198. A wound caused by insects heals if sprinkled with milk after being anointed with a mixture of vidanga, sesame, cow's urine, ghee, and mustard.

199. Trees suffering from (damage due to) frost or scorching heat should be externally covered. Sprinkling with kunapa water and milk is also advisable.

200-201. The broken trees should be smeared with the paste of the bark of plaksa and udumbara mixed with ghee, honey, wine, and milk and the broken parts should be firmly tied together with the rope of a rice stalk. Fresh soil should then be filled in the basin around the trees, sprinkled immediately with the milk of buffalo and flooded with water. Thus they recover.

203. If the branches fall off, the particular spot should be anointed with the mixture of honey and ghee and sprinkled over by milk and water so that the tree will have its branches reaching the sky.

204. If the branches are burnt they should be cut off and the particular spots should be sprinkled with water and grape, crystalline sugar, and barley (and then watered with the same ?).

239. The white flowers of a tree turn into a golden colour if the tree is watered with the mixture of turmeric powder, kimsuka, cotton seed, manjista, and lodhra.

240. The white flowers of a tree turn into a golden colour if it is smeared at the roots with the mixture of manjistadarada, milk, kanksi (kind of fragrant earth), and flesh of a pigeon.

241. Trees watered continuously with the liquid of triphala, barley, mango seed, and indigo; and also filled at the root with the powder of the same mixture produce fruits resembling collyrium (see anjana).

242. Trees treated with water and paste containing the mixture of barley, kimsukamanjista, turmeric, and sesame and also smeared with the same paste bear red fruits.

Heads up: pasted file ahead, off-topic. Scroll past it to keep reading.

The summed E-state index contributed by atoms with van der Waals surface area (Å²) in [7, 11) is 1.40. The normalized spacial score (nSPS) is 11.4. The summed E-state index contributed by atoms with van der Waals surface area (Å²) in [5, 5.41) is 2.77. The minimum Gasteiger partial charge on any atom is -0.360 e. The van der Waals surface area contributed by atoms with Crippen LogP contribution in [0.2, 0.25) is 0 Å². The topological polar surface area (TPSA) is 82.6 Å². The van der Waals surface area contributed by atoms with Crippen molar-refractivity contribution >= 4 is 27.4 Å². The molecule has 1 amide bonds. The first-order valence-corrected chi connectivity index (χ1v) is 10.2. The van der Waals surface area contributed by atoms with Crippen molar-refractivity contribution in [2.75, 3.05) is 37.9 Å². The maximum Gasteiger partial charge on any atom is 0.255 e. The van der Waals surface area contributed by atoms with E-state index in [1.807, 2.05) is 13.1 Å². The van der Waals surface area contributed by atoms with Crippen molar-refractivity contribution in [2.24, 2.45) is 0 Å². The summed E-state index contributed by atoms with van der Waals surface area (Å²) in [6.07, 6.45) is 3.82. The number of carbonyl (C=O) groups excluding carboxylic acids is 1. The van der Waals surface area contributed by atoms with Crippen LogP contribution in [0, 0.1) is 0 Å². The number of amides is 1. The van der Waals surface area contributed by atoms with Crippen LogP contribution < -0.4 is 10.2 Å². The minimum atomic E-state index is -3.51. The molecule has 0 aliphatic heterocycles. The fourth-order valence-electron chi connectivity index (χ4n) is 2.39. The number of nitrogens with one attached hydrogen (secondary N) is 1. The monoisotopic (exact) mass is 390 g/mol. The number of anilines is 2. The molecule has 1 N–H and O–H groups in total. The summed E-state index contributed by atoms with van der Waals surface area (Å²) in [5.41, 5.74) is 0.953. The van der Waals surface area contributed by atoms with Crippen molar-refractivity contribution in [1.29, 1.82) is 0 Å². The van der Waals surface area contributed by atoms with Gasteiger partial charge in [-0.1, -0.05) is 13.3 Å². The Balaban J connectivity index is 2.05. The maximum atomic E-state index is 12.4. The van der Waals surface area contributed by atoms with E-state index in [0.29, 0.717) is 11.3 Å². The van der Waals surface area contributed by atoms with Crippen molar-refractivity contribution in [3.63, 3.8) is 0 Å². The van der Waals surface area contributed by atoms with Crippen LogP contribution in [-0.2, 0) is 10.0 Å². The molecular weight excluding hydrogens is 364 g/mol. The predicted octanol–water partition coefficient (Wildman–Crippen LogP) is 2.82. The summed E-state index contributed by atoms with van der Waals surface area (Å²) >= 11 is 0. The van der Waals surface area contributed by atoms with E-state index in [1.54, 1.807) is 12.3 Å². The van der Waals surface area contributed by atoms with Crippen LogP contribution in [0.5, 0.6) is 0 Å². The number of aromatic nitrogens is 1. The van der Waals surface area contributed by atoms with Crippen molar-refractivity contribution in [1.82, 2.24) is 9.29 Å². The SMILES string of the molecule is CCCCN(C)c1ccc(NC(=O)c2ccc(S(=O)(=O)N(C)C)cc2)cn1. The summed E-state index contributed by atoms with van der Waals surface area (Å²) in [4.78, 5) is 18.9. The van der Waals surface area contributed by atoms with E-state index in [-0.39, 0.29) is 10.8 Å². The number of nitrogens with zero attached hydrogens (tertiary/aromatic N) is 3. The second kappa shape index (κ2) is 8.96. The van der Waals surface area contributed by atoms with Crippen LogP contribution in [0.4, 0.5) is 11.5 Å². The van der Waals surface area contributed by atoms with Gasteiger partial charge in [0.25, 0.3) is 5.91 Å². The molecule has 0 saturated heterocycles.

243. Trees watered and smeared at roots with the mixture of the bark of the salmali tree, turmeric, indigo, triphalakusta, and liquor bear fruits having the shades of a parrot.

244. Trees watered after being sprinkled at the root with the mixture of indigo, turmeric, lodhravara (triphala), sesame, asanakasisa and yasti – all powdered together – produce fruits of golden colour.

245. Bakula trees blossom forth producing lots of champaka flowers if continuously fed with fresh water after filling the bottom with plenty of mud mixed with kalaaya and the skin of a python or snake.

246. Plantain trees create wonder by producing pomegranate fruits if fed by water mixed with the urine of a hog and ankolha.

247. A castor tree produced from a seed cultured by the marrow of a boar, treated further by the process in the previous verse, produces karavella fruits.

248. Fragrance of the blossom can be changed by filling (the base near) the roots of the trees with the earth scented with the desired fragrance and then fed with water mixed with jaladamura,natavalaka, and patraka.

249. All types of flowering plants produce excellent fragrance if earth strongly scented by their own flowers is filled around the base (of the trees) and then fed with water mixed with musta,muranata leaves, and wine.

250. The same treatment used in the evening at their blossoming time along with fat, milk, blood, and kusta intensifies the natural fragrance of the blossoms of punnaganagabakula, etc.

251. A big and strong mud pot should be filled with the mixture of mud and plenty of beef; and the karavira plant should be grown there with effort by watering profusely with cow dung and good quality beef.

252. The above stated plant of karavira should then be shifted to a pit, previously prepared by filling with cow bones, well-burnt ashes and then wetted by water mixed with beef. Thereafter, the plant should be fed with plenty of water mixed with beef. So treated, it is transformed into a creeper to blossom profusely and perennially.

253. A tamarind plant is grown into an excellent creeper if fed with water, mixed with the powder of triphala.
Thanks for ancient ind tech,